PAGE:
FOR weeks, or rather months, our house has echoed to the words of the award-winning poet Michael Symmons Roberts. My sixth-former son has just directed his first play. He chose a Symmons Roberts verse drama, Men Who Sleep in Cars, which he heard on Radio 4 two years ago, and which he decided to stage as a multi-media production combining live actors, an ethereal voice-over, and a series of short films that he shot around the streets of Manchester, where the play is set. The poet’s words have fallen on my ears in a repeated jewelled shower as the painstaking editing of the films proceeded over recent weeks.
Set against the background of the 2014 World Cup, the play is about three men forced to sleep in cars for different reasons, but who, unbeknown to them, have a common connection. It is a haunting story, which unravels the hidden links between the three men and the teenage girl who acts as the narrator of the piece.
As the poet’s phrases looped and whirled around our home, it became clear that Symmons Roberts, a lapsed atheist who is now a Roman Catholic, has a sensibility that inhabits both the sacred and secular imaginations, and cross-fertilises them in a singular way.
One of the characters in Men Who Sleep in Cars turns out to be dead. But it is not a ghost story in the usual fashion. A dead voice comes through the radio and the poet asks: “Why would you doubt those radio waves could carry a voice from beyond the grave — a frequency too high for human ears?”
But his core preoccupation is to show how we live on after death to influence others. The dead person becomes a voice of conscience, a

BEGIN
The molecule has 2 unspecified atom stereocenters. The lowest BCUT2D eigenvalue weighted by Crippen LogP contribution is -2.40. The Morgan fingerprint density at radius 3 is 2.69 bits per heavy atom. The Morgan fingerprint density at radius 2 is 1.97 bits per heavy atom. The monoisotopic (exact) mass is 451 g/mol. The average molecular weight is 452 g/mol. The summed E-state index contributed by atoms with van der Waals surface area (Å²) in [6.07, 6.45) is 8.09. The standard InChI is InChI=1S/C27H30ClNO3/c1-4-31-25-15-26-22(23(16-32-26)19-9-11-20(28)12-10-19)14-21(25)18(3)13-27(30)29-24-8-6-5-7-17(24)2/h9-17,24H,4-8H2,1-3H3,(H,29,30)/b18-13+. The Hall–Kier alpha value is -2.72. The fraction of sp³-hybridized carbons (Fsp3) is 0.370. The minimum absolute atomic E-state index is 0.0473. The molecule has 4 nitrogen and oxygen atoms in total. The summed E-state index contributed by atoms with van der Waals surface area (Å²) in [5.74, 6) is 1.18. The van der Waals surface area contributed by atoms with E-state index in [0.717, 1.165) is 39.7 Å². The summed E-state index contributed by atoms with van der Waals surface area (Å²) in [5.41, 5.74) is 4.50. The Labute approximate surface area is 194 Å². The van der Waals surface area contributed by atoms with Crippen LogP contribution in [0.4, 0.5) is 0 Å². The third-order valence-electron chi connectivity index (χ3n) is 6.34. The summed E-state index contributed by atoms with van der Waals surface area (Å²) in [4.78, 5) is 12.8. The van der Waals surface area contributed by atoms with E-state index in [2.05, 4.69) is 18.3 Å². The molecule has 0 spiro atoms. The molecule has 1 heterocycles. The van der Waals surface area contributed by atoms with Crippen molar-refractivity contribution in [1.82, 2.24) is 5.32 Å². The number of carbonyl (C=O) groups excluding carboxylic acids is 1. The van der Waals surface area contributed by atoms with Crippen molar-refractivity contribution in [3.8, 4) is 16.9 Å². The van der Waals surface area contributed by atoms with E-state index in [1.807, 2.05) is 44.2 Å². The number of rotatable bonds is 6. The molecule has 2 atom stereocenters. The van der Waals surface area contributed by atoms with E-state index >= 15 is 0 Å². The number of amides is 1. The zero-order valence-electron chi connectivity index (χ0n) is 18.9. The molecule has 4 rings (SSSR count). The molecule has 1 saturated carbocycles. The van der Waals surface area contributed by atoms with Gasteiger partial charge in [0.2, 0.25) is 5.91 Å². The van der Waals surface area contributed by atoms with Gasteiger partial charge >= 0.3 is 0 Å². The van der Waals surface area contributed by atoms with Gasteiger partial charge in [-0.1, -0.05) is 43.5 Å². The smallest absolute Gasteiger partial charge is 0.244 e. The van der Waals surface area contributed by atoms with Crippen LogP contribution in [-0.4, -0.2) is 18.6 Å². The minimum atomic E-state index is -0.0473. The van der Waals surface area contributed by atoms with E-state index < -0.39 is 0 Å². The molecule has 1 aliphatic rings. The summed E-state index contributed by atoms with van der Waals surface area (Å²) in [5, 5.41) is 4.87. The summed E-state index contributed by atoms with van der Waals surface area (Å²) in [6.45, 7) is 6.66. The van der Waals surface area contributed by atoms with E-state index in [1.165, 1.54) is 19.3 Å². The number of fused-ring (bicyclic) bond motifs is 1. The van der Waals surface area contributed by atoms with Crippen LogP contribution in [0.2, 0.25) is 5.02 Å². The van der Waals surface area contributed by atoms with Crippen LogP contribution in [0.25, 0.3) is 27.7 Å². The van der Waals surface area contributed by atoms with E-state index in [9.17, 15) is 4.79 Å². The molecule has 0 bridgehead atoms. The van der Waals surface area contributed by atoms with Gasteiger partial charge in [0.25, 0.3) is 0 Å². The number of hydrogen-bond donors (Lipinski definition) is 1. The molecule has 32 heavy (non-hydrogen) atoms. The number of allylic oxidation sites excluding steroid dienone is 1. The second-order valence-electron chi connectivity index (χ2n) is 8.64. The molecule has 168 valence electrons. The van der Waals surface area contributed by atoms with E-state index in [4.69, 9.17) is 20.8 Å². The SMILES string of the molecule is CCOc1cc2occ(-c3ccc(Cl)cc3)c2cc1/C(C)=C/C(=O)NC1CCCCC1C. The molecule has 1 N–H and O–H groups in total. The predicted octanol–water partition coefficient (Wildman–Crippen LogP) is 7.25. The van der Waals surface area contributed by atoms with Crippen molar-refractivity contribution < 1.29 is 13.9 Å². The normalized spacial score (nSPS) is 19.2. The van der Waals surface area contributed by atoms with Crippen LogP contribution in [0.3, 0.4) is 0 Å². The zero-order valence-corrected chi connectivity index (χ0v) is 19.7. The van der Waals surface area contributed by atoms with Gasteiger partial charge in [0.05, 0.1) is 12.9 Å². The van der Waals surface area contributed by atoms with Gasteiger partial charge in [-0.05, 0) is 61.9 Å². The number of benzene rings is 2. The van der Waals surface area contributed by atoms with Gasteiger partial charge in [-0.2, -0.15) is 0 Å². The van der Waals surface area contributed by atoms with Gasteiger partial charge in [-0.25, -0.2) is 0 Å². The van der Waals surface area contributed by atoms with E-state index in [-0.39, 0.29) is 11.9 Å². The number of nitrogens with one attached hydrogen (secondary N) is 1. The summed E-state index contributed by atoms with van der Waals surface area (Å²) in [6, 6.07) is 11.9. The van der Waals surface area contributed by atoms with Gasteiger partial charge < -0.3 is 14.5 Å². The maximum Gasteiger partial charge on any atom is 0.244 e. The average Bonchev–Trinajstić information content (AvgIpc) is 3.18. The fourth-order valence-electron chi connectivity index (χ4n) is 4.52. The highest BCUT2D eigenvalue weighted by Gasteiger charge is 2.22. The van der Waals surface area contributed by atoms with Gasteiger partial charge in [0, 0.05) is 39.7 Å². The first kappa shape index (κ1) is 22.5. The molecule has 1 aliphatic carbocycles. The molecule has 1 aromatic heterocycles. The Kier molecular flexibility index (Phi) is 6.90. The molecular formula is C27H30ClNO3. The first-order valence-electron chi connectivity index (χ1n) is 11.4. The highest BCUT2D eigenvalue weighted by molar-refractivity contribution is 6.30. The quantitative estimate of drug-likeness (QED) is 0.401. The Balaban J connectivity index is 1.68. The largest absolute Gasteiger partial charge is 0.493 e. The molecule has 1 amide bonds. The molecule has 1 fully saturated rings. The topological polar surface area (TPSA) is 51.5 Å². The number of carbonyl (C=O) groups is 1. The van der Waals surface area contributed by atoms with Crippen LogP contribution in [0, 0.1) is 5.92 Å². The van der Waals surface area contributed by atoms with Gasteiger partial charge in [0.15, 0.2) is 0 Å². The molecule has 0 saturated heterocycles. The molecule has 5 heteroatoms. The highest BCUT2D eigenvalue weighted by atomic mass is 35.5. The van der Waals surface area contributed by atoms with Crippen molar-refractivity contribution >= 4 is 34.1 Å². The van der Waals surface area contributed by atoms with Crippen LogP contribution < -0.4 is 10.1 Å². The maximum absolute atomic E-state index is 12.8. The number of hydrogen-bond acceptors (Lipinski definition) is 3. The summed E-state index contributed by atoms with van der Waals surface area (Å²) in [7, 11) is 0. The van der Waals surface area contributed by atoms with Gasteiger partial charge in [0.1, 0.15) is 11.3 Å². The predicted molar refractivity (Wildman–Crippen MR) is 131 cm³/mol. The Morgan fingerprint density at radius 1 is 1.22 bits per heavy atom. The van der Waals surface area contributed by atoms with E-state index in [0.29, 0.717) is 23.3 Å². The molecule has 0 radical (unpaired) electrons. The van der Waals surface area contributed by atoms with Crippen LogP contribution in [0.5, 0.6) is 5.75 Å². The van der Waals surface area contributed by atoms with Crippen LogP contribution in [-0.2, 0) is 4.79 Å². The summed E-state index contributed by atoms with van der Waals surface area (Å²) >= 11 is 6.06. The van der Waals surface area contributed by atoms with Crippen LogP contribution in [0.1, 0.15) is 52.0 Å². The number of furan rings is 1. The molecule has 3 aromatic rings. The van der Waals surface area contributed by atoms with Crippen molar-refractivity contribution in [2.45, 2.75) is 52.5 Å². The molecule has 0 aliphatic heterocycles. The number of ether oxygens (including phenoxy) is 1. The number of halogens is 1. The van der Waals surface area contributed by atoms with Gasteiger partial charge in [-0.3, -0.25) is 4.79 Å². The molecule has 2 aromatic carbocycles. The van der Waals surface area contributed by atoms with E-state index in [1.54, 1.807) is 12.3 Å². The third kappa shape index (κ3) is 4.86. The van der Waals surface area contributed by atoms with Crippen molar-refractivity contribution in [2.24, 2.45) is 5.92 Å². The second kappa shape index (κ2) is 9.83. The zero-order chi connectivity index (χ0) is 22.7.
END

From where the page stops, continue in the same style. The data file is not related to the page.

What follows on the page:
reminder of reality, and pricker of self-delusion — and yet, the poet hints, perhaps also a guardian angel to watch over the unloved men who sleep in cars.
Symmons Roberts is a writer who finds the mystical among the detritus of everyday life. My son’s production created pieces of theatrical business from morning rituals, which echoed more transcendent ceremony.
But it was also striking how many references to prayer there are in the piece. They are organic to the text, utterly unselfconscious, sometimes metaphorical, but often metaphysical. There is a beautiful passage about how our souls slip out at death and become fireflies dancing in the sky in some soul network. An image of sleep being “a bird that flies through the house” echoes the famous line of the Venerable Bede that a man’s life is like “the swift flight of a single sparrow through the banqueting hall”. And the car-sleepers’ lonely lullaby recalls the most mournful of Christmas carols with its lullay lullay refrain.
Ours is “a world more fragile than we thought”, as this poet says elsewhere. The marriage of these religious and secular sensibilities seems particularly apt at this season of incarnation when we remind ourselves that real religion is found not in the Church, but in the world in which the word became flesh.